Book Review – The Tipping Point by Malcolm Gladwell


Malcolm Gladwell is a highly acclaimed thinker and writer who’s writing has backed academic research in the fields of sociology and psychology. His studies can be applied to many fields from criminology, to public policy, and for our purposes – business. The Tipping Point was his first book and breakthrough.

The Tipping Point published in 2002, is an investigation into what causes ideas, behaviours, and products to spread and go viral. He approaches it in a scientific way, looking at the epidemiology of cases where a small number became an epidemic.

What does this mean for business? The factors at play in creating an epidemic can also be applied to product use, user behaviour, or brand adoption. Social and behavioural epidemics share similar characteristics to viral infections. Primarily, they require an external factor to be the catalyst which causes it to spread until it reaches a tipping point. The point at which it reaches critical mass and can no longer be controlled.

Similar to the “Minimum Viable Audience” concept from This is Marketing which we reviewed last month; the tipping point is reached after the actions of a small number. For marketers wanting a product or brand message to go viral, the “Law of the Few” and “Minimum Viable Audience” are an important area of focus. Gladwell Law of the Few is: “The success of any kind of social epidemic is heavily dependent on the involvement of people with a particular and rare set of social gifts.” Here (like in thousands of books it seems) the “Pareto Principle” is invoked. That roughly 80% of the work is done by 20% of the audience.

Gladwell identifies the groups of the few as Connectors, Mavens, and Salesmen.


Connectors are people with a large social network across many different spheres. They become the point of connection between ideas, products, behaviours and different groups of people. The key part of this is the number of weak ties. The network doesn’t need to be tight and close in terms of relationships, it needs to be broad and loose its of acquaintances. This is important, because an idea or product being exposed only to a closed group, will not become an epidemic. If you want to spread your brand, product, service, or idea then you will need to find who are the well connected, and appeal to them. We call these people “influencers”.


Gladwell’s Mavens are people who possess a great deal of knowledge across a broad range of areas and hungrily consume new trends and product information. Potential subject matter experts in your product or service in other words. They are also enthusiastic and have great social skills that allow an easy transformation of knowledge and recommendations to others. I remember the “epidemic” of people using Maven in the position title or LinkedIn bio, given the book meet the social media rise in the late 2000’s this is little wonder. Marketers appealing to these people with the features and benefits of a product or service will be effective in having those qualities spread with conviction.


Gladwell’s Salesmen are people who have an abundance of energy and enthusiasm. They are positive thinkers and their positivity and enthusiasm rubs off on others. They are charismatic and persuasive with the ability to create a contagion and pass on their behaviours, likes, dislikes, and preferences. Marketers need to appeal to these people to help spread their message as salesmen who become advocates will pass it on through their personality.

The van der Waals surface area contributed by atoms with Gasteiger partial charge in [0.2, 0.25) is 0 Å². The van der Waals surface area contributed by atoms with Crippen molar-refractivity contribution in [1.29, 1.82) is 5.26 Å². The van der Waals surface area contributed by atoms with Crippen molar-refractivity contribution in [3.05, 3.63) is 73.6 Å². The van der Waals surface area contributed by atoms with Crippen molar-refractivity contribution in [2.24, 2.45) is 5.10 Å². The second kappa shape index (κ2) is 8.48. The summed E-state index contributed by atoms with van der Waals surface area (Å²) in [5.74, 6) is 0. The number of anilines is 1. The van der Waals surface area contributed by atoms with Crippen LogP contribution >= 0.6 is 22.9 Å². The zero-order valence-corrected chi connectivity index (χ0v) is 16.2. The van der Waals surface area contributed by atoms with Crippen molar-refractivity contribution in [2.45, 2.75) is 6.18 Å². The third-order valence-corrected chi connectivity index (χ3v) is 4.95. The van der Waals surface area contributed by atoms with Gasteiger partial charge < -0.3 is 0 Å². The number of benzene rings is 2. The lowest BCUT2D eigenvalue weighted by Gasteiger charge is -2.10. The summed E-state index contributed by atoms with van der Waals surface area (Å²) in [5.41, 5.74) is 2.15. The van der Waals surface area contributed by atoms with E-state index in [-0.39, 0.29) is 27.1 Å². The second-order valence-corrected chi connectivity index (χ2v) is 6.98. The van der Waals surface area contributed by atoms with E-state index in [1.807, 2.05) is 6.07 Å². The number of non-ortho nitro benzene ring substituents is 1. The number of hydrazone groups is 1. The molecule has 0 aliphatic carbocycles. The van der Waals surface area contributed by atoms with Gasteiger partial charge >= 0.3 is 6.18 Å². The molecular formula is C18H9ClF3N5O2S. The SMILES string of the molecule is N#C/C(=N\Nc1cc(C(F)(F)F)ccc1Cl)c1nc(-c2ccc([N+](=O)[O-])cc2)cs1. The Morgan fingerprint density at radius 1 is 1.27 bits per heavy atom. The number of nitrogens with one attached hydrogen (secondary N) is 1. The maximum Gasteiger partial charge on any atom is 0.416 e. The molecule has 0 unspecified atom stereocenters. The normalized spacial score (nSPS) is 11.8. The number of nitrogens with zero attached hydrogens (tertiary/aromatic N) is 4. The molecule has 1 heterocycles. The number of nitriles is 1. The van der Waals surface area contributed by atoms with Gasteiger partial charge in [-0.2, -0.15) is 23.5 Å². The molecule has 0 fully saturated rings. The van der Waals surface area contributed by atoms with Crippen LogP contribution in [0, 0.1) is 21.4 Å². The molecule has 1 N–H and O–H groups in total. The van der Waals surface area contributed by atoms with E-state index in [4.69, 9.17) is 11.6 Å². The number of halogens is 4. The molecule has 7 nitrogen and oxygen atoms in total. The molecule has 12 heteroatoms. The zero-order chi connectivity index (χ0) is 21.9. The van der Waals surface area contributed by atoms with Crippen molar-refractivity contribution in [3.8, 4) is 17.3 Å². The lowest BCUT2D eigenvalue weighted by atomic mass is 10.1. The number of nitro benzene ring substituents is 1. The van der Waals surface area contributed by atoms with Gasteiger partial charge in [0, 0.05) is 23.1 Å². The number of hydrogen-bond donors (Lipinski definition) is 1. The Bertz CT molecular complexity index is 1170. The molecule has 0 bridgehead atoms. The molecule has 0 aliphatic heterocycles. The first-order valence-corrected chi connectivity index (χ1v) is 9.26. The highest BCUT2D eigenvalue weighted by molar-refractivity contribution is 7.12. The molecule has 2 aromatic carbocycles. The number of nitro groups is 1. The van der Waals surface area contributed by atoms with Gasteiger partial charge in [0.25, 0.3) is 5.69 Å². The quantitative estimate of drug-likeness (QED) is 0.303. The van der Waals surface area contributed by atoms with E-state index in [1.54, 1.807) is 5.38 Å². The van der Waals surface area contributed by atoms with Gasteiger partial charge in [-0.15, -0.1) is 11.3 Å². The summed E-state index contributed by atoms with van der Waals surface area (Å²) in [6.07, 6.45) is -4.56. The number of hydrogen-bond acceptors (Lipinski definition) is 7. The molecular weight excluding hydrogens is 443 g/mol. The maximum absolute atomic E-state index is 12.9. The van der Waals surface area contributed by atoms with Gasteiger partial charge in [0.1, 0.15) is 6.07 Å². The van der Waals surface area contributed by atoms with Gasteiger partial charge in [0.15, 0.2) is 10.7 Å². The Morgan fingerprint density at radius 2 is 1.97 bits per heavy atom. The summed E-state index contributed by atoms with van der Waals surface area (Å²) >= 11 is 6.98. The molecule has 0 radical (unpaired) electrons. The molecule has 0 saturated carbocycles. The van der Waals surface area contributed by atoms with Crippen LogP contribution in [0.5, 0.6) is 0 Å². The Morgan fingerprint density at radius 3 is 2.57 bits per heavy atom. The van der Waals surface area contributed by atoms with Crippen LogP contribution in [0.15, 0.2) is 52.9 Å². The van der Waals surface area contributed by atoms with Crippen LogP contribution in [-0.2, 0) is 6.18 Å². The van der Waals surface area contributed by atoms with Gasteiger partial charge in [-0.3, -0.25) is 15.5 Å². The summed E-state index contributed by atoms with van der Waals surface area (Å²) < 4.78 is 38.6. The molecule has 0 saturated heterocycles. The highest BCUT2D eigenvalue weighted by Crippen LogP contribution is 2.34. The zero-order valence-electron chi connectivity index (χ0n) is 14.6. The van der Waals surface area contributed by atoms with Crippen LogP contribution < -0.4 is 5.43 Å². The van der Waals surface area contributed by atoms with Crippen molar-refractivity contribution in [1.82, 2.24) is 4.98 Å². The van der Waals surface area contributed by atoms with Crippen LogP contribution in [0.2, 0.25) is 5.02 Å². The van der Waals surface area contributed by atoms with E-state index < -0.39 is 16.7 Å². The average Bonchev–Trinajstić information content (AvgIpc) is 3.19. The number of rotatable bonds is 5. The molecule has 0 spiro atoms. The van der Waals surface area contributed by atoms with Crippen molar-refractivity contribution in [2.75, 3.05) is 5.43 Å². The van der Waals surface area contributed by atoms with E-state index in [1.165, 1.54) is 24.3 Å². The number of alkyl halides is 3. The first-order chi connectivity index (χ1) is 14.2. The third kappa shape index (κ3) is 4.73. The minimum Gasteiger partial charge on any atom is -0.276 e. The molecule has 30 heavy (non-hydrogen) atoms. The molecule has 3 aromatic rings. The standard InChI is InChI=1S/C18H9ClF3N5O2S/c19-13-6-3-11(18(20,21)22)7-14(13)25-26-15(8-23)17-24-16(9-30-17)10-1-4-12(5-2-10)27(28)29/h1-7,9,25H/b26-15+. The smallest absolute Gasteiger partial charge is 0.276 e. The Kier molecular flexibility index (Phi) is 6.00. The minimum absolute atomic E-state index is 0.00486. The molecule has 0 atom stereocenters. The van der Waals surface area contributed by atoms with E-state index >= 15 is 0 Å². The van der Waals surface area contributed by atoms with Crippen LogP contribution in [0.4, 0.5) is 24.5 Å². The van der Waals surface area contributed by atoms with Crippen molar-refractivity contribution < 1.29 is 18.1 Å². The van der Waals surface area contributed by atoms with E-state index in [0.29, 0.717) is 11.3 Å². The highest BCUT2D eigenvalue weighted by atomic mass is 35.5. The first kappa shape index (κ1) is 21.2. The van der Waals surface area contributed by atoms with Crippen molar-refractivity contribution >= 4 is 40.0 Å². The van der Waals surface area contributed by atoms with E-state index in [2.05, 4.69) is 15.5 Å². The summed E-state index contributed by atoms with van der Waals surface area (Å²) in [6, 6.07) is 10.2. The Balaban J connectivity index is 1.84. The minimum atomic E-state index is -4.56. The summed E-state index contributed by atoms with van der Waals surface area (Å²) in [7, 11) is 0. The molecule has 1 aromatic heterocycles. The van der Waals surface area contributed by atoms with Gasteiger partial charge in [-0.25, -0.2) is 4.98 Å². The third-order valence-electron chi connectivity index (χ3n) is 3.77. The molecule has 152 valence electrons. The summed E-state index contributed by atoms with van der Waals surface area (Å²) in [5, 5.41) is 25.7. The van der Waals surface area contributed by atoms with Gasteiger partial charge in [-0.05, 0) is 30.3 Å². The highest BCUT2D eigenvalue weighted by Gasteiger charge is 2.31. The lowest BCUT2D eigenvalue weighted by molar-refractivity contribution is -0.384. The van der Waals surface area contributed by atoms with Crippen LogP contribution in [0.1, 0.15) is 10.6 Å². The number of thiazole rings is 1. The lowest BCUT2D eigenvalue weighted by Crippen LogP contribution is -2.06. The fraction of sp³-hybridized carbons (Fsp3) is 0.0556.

There are two other elements to epidemics that also apply to marketing and business development. They are certainly more obvious now than what would have been apparent when the book was first published in 2002.

The Stickiness Factor

If you want a concept to spread, first you need traction. The idea, product, or behaviour needs to stick and stand out from the great flood of information that goes by us every day. We need to tinker with ideas, marketing messages, product packaging until we find what works, and what sticks.

The Power of Context

External circumstances that can influence behaviour and lead to change. One element of context we can now refer to as “nudges” which are small but harsh camp downs or shaming on a negative to influence a positive. The “broken window theory” that was studied in mid 1990s New York where breaking windows, graffiti, and other minor issues were dealt by law enforcement with zero tolerance. This had the effect of reducing major crime rates. Also the number of participants in a group can influence the spread of a message. If you want a group to adopt a product or message, it needs to be relatively small. Facebook, for example, was initially a product concentrated on one university. It reached saturation point and began to spread only after it became adopted within the group.

Reading this as I did in 2016 and recalling it now in 2019, I found it a very important read for modern marketers and anyone interested in spreading a message. As relevant now as it was when it was written 17 years ago. The times change fast though, it could probably use another afterward. However there are plenty of books written since then adopt or extend on the ideas within. One thing doesn’t change though, and that is fundamental consumer psychology. So the nature of The Tipping Point and how ideas, products, and behaviours can reach it, will always be relevant.

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